Purchase this article with an account.
James Todd, Farley Norman; The perceptual identification of glass. Journal of Vision 2019;19(10):244a. doi: https://doi.org/10.1167/19.10.244a.
Download citation file:
© ARVO (1962-2015); The Authors (2016-present)
This research was designed to examine a variety of stimulus factors that can influence the perceptual identification of glass. The stimuli included 40 images of solid and hollow glass objects with varying structural complexity and patterns of illumination. They also included another 40 images of objects composed of other non-glass materials to serve as controls. Nine naïve observers rated each stimulus by adjusting four sliders to indicate their confidence that the depicted material was metal, shiny black, glass, or something else, and these adjustments were constrained so that the sum of all four settings was always 100%. The results reveal that confidence ratings for glass categorizations are strongly influenced by the pattern of illumination, and are generally higher for hollow objects than for solid ones. Specular reflections have surprisingly little influence on the identification of glass. When they are presented in isolation, the materials are categorized as shiny black with high confidence. Conversely, when the transmitted light is presented in isolation, the confidence ratings of glass categorizations are comparable to those obtained when reflected and transmitted light are presented in combination. We also included several stimuli that were created by extracting the edges from images of glass and shiny black objects, and we presented them as white lines against a black background. The extracted edges from the glass objects were categorized as glass with much higher confidence than the edges from shiny black objects. This finding suggests that contour structure is an important source of information for the perceptual identification of glass. The informative aspects of that structure include contours that are formed at the interface between hollow and solid regions, and local eddies of light flow that occur in internally concave regions of the surface boundary.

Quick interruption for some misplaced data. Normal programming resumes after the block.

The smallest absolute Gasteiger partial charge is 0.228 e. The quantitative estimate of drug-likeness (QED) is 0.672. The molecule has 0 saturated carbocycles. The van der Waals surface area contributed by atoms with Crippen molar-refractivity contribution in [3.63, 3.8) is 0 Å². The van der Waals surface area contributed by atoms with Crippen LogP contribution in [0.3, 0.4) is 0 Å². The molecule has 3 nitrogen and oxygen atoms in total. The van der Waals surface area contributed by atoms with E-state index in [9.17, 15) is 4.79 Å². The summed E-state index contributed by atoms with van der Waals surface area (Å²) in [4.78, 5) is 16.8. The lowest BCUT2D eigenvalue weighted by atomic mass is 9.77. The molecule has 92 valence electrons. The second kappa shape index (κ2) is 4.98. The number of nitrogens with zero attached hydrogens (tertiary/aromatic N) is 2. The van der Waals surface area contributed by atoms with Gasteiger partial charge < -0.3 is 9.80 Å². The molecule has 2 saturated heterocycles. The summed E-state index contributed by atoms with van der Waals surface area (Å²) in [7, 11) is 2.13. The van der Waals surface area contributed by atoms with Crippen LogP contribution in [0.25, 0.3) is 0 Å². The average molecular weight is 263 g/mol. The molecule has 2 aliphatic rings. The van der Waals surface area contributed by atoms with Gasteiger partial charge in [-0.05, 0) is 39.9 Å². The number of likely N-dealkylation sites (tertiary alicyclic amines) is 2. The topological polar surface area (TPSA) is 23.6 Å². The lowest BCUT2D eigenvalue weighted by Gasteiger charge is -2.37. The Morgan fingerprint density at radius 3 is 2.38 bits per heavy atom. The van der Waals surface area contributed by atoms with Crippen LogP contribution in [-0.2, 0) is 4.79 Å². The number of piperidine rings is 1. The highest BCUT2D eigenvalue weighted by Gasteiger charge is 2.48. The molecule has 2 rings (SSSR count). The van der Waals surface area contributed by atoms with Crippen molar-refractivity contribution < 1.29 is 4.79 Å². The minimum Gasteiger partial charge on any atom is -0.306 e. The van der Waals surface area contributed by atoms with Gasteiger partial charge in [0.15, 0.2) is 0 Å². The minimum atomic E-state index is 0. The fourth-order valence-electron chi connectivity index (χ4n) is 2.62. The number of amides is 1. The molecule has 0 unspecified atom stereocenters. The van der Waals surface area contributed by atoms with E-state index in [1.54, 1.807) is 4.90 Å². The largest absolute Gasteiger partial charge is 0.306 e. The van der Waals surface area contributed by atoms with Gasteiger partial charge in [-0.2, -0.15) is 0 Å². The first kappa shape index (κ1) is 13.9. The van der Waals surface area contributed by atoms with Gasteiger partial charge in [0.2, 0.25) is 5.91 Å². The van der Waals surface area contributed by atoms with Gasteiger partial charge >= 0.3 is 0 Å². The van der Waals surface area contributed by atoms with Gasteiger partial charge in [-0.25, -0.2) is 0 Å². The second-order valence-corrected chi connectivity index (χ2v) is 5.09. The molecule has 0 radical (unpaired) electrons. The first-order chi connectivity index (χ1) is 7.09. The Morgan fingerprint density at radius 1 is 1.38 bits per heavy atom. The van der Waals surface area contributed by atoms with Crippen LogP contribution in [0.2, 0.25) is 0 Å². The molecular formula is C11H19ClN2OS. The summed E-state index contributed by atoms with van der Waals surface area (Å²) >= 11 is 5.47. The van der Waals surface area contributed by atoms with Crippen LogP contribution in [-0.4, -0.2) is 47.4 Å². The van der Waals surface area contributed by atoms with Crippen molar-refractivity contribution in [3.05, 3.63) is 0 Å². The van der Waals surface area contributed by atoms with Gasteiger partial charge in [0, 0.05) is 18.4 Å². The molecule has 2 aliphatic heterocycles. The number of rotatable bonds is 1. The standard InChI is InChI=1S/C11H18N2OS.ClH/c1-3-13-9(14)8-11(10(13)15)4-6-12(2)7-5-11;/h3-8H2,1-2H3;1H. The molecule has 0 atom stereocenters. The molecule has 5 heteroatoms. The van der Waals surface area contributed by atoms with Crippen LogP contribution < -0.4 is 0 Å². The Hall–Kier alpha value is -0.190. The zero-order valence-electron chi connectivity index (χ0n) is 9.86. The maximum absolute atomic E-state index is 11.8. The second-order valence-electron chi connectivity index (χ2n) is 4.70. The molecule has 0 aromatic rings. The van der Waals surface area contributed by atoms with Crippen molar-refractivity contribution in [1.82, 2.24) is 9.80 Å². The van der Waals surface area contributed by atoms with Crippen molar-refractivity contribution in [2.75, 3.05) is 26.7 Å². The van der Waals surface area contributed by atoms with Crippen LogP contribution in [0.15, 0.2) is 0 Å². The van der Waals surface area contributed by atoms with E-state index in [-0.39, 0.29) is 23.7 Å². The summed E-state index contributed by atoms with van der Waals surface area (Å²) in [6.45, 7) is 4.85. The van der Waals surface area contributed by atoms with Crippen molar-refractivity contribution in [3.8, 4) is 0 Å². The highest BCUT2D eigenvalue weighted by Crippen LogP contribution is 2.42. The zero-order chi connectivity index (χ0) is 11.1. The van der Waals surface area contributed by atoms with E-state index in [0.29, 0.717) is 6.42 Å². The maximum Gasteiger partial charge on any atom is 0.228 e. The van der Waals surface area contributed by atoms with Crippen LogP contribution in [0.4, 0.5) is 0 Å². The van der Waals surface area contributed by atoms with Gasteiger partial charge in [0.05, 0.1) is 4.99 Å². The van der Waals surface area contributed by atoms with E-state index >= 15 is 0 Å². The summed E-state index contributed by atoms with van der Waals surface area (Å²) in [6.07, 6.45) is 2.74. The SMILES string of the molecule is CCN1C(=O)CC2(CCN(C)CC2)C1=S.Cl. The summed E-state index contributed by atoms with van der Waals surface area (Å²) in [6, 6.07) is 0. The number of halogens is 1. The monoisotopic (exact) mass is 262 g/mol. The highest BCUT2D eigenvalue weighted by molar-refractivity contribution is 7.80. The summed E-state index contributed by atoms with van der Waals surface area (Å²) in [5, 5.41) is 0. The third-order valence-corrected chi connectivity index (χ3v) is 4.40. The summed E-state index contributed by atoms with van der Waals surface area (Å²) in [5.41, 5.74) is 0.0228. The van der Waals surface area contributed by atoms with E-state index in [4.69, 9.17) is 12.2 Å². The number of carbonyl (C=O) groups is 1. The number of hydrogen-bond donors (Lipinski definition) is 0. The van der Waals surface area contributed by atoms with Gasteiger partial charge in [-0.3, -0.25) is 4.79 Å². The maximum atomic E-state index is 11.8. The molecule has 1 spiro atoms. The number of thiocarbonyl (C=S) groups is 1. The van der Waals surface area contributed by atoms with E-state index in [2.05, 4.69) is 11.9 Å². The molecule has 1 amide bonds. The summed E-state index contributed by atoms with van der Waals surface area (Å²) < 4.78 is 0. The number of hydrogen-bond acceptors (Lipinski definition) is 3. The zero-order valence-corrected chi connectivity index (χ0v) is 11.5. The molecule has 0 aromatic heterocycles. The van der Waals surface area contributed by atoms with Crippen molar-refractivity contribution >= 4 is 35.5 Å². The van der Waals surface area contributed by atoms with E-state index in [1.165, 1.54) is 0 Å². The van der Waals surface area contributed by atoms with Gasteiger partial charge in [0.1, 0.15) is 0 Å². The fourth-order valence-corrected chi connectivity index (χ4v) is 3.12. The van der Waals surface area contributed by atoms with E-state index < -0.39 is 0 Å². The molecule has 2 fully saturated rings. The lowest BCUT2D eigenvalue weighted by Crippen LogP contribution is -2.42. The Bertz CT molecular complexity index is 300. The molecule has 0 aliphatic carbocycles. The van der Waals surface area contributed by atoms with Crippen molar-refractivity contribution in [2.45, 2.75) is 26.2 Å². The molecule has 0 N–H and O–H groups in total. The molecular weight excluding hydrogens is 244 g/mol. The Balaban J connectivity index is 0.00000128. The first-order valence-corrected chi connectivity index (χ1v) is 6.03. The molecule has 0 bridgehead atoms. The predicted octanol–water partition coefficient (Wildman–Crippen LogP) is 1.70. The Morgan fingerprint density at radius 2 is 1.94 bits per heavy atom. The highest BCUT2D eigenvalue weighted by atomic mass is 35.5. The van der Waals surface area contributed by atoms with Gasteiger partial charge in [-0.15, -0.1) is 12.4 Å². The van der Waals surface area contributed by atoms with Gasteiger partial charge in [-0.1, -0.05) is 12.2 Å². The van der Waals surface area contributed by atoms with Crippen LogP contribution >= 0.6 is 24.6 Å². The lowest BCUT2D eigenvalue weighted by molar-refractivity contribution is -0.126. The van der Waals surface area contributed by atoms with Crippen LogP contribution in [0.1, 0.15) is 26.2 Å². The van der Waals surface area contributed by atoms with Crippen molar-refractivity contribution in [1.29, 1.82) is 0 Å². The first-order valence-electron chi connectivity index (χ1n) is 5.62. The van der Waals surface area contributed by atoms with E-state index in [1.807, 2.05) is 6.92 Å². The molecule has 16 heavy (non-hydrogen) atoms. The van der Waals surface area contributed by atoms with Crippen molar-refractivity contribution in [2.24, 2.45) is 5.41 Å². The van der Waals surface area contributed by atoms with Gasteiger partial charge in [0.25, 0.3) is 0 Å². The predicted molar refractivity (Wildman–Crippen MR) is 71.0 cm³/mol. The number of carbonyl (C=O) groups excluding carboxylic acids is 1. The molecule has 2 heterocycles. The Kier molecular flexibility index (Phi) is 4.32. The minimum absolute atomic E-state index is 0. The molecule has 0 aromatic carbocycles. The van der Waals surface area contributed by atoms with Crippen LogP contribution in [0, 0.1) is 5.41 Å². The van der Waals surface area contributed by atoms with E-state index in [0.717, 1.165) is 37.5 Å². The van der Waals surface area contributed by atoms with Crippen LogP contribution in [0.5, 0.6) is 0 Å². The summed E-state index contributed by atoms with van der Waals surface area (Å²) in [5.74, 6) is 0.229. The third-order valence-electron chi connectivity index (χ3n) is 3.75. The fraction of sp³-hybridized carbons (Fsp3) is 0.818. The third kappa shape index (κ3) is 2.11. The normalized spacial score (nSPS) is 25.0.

This PDF is available to Subscribers Only